Zora Biosciences

Espoo, Finland

Zora Biosciences

Espoo, Finland
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Patent
Zora Biosciences | Date: 2016-12-07

The present invention inter alia provides a method, and use thereof, of predicting CV events such as AMI, ACS, stroke, and CV death by determining the concentration of at least one ceramide of Formula I or one lysophospholipid of Formula II and/or III and at least one lysophospholipid of Formula IV, V, VI, VII and/or VIII in a biological sample and comparing those concentrations to a control. Finding an increased concentration of the at least one Formula I ceramide or Formula II and/or III lysophospholipid and a decreased concentration of the at least one Formula IV, V, VI, VII and/or VIII lysophospholipid indicates that the subject has an increased risk of developing one or more CV events. The present disclosure also provides a method, and use thereof, of diagnosing subjects suffering acute ischemia. Also provided are kits and compositions comprising the same for use in predicting and/or diagnosing CV events.


Bergan J.,University of Oslo | Skotland T.,University of Oslo | Sylvanne T.,Zora Biosciences | Simolin H.,Zora Biosciences | And 2 more authors.
PLoS ONE | Year: 2013

The ether-lipid precursor sn-1-O-hexadecylglycerol (HG) can be used to compensate for early metabolic defects in ether-lipid biosynthesis. To investigate a possible metabolic link between ether-linked phospholipids and the rest of the cellular lipidome, we incubated HEp-2 cells with HG. Mass spectrometry analysis revealed major changes in the lipidome of HG-treated cells compared to that of untreated cells or cells treated with palmitin, a control substance for HG containing an acyl group instead of the ether group. We present quantitative data for a total of 154 species from 17 lipid classes. These species are those constituting more than 2% of their lipid class for most lipid classes, but more than 1% for the ether lipids and glycosphingolipids. In addition to the expected ability of HG to increase the levels of ether-linked glycerophospholipids with 16 carbon atoms in the sn-1 position, this precursor also decreased the amounts of glycosphingolipids and increased the amounts of ceramide, phosphatidylinositol and lysophosphatidylinositol. However, incubation with palmitin, the fatty acyl analogue of HG, also increased the amounts of ceramide and phosphatidylinositols. Thus, changes in these lipid classes were not ether lipid-dependent. No major effects were observed for the other lipid classes, and cellular functions such as growth and endocytosis were unaffected. The data presented clearly demonstrate the importance of performing detailed quantitative lipidomic studies to reveal how the metabolism of ether-linked glycerophospholipids is coupled to that of glycosphingolipids and ester-linked glycerophospholipids, especially phosphatidylinositols. © 2013 Bergan et al.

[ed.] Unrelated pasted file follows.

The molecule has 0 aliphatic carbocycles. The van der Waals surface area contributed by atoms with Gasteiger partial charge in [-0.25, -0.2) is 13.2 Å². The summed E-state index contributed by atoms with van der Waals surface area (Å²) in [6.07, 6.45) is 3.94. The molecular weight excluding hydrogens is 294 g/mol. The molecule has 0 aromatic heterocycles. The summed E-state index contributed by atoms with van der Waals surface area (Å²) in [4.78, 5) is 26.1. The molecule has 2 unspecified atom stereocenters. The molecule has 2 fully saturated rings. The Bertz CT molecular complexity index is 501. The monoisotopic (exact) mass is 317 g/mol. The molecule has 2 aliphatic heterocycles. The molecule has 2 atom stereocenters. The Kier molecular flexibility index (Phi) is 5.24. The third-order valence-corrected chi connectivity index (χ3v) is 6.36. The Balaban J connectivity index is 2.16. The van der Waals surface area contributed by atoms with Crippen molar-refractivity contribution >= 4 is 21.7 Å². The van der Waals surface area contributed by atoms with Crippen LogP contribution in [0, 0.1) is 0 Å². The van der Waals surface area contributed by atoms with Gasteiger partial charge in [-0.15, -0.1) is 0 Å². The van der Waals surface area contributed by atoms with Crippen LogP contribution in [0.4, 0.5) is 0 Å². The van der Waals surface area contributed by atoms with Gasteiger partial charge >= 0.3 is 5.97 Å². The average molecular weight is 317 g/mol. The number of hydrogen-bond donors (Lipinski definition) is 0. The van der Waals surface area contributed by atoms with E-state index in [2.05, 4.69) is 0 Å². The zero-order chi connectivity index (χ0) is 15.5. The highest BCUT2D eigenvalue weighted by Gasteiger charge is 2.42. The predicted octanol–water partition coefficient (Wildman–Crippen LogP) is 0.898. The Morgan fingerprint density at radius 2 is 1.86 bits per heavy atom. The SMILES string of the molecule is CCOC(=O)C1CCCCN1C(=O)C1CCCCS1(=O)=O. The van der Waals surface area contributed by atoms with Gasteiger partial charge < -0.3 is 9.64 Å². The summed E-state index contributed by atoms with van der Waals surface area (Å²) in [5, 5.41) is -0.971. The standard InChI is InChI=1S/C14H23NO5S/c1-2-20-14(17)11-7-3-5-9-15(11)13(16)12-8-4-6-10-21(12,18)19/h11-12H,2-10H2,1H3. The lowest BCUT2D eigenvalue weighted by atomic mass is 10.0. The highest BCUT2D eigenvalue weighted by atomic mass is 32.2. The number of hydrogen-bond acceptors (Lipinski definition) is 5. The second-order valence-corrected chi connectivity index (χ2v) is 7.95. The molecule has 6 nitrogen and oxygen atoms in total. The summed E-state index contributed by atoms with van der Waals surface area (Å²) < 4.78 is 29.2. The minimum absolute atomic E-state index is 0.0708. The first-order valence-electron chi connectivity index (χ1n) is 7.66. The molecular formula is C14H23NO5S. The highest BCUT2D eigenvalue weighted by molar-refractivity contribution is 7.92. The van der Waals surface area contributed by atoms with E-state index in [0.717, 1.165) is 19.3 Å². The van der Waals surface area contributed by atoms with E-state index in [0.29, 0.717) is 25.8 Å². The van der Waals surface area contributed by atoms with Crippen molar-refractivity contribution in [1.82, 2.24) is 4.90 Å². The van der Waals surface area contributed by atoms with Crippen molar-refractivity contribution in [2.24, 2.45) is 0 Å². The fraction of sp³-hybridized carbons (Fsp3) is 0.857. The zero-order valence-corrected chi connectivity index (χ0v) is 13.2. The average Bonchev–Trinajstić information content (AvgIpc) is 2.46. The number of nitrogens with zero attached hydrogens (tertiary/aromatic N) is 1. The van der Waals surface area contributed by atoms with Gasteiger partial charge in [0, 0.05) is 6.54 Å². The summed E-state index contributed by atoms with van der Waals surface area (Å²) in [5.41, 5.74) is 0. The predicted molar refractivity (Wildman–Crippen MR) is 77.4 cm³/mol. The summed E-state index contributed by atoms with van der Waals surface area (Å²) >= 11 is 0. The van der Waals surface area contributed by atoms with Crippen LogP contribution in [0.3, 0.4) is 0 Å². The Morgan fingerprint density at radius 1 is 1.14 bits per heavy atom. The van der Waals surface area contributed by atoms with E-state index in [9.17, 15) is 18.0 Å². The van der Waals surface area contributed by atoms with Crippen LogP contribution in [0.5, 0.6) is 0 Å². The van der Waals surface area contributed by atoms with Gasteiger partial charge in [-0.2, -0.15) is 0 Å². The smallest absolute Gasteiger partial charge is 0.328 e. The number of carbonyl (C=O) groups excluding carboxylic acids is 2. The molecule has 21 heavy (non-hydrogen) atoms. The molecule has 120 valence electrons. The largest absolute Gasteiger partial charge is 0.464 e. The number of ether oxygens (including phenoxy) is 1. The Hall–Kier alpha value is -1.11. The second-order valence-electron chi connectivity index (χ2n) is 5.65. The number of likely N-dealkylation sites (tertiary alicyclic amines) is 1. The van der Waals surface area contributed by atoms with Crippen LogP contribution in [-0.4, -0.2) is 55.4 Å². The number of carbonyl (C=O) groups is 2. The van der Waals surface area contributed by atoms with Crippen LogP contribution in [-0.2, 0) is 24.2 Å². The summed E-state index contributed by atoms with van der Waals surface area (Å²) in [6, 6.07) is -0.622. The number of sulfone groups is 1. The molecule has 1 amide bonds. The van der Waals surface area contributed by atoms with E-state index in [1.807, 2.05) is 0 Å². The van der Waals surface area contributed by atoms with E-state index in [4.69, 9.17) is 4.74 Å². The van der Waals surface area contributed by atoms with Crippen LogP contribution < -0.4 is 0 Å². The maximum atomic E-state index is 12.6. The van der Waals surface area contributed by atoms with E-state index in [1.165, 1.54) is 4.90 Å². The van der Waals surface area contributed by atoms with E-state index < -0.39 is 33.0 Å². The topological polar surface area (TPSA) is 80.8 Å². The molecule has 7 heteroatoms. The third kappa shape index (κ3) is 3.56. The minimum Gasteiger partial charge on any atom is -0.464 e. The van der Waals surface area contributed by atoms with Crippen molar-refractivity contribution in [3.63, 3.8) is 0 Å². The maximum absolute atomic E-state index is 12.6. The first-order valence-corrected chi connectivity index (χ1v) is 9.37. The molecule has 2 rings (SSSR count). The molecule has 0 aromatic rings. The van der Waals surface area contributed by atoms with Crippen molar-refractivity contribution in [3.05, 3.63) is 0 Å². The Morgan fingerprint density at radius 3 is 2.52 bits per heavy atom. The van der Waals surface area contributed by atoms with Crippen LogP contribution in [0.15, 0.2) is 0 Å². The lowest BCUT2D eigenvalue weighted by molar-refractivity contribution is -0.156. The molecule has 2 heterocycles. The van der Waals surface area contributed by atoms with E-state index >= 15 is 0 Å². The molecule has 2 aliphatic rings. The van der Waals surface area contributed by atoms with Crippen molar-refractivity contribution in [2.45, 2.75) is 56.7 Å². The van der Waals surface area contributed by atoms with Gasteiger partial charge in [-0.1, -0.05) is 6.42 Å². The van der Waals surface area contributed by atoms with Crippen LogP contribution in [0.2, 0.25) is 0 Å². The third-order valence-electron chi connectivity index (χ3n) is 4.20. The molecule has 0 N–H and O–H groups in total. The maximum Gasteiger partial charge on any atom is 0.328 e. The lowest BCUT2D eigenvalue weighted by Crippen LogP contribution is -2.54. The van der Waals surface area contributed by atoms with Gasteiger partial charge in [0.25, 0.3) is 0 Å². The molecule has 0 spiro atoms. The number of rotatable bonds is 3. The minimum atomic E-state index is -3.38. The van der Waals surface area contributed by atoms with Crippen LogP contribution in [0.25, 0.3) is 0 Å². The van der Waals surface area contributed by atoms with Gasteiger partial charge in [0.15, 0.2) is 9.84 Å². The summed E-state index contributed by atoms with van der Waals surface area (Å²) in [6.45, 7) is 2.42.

Bergan J.,University of Oslo | Skotland T.,University of Oslo | Lingelem A.B.D.,University of Oslo | Simm R.,University of Oslo | And 5 more authors.
Cellular and Molecular Life Sciences | Year: 2014

Shiga toxin-producing Escherichia coli bacteria cause hemorrhagic colitis and hemolytic uremic syndrome in humans. Currently, only supportive treatment is available for diagnosed patients. We show here that 24-h pretreatment with an ether lipid precursor, the alkylglycerol sn-1-O-hexadecylglycerol (HG), protects HEp-2 cells against Shiga toxin and Shiga toxin 2. Also the endothelial cell lines HMEC-1 and HBMEC are protected against Shiga toxins after HG pretreatment. In contrast, the corresponding acylglycerol, dl-α-palmitin, has no effect on Shiga toxicity. Although HG treatment provides a strong protection (~30 times higher IC50) against Shiga toxin, only a moderate reduction in toxin binding was observed, suggesting that retrograde transport of the toxin from the plasma membrane to the cytosol is perturbed. Furthermore, endocytosis of Shiga toxin and retrograde sorting from endosomes to the Golgi apparatus remain intact, but transport from the Golgi to the endoplasmic reticulum is inhibited by HG treatment. As previously described, HG reduces the total level of all quantified glycosphingolipids to 50-70 % of control, including the Shiga toxin receptor globotriaosylceramide (Gb3), in HEp-2 cells. In accordance with this, we find that interfering with Gb3 biosynthesis by siRNA-mediated knockdown of Gb3 synthase for 24 h causes a similar cytotoxic protection and only a moderate reduction in toxin binding (to 70 % of control cells). Alkylglycerols, including HG, have been administered to humans for investigation of therapeutic roles in disorders where ether lipid biosynthesis is deficient, as well as in cancer therapy. Further studies may reveal if HG can also have a therapeutic potential in Shiga toxin-producing E. coli infections. © 2014 Springer Basel.


Kavaliauskiene S.,University of Oslo | Nymark C.-M.,University of Oslo | Bergan J.,University of Oslo | Simm R.,University of Oslo | And 5 more authors.
Cellular and Molecular Life Sciences | Year: 2014

Cell density is one of the extrinsic factors to which cells adapt their physiology when grown in culture. However, little is known about the molecular changes which occur during cell growth and how cellular responses are then modulated. In many cases, inhibitors, drugs or growth factors used for in vitro studies change the rate of cell proliferation, resulting in different cell densities in control and treated samples. Therefore, for a comprehensive data analysis, it is essential to understand the implications of cell density on the molecular level. In this study, we have investigated how lipid composition changes during cell growth, and the consequences it has for transport of Shiga toxin. By quantifying 308 individual lipid species from 17 different lipid classes, we have found that the levels and species distribution of several lipids change during cell growth, with the major changes observed for diacylglycerols, phosphatidic acids, cholesterol esters, and lysophosphatidylethanolamines. In addition, there is a reduced binding and retrograde transport of Shiga toxin in high density cells which lead to reduced intoxication by the toxin. In conclusion, our data provide novel information on how lipid composition changes during cell growth in culture, and how these changes can modulate intracellular trafficking. © 2013 Springer Basel.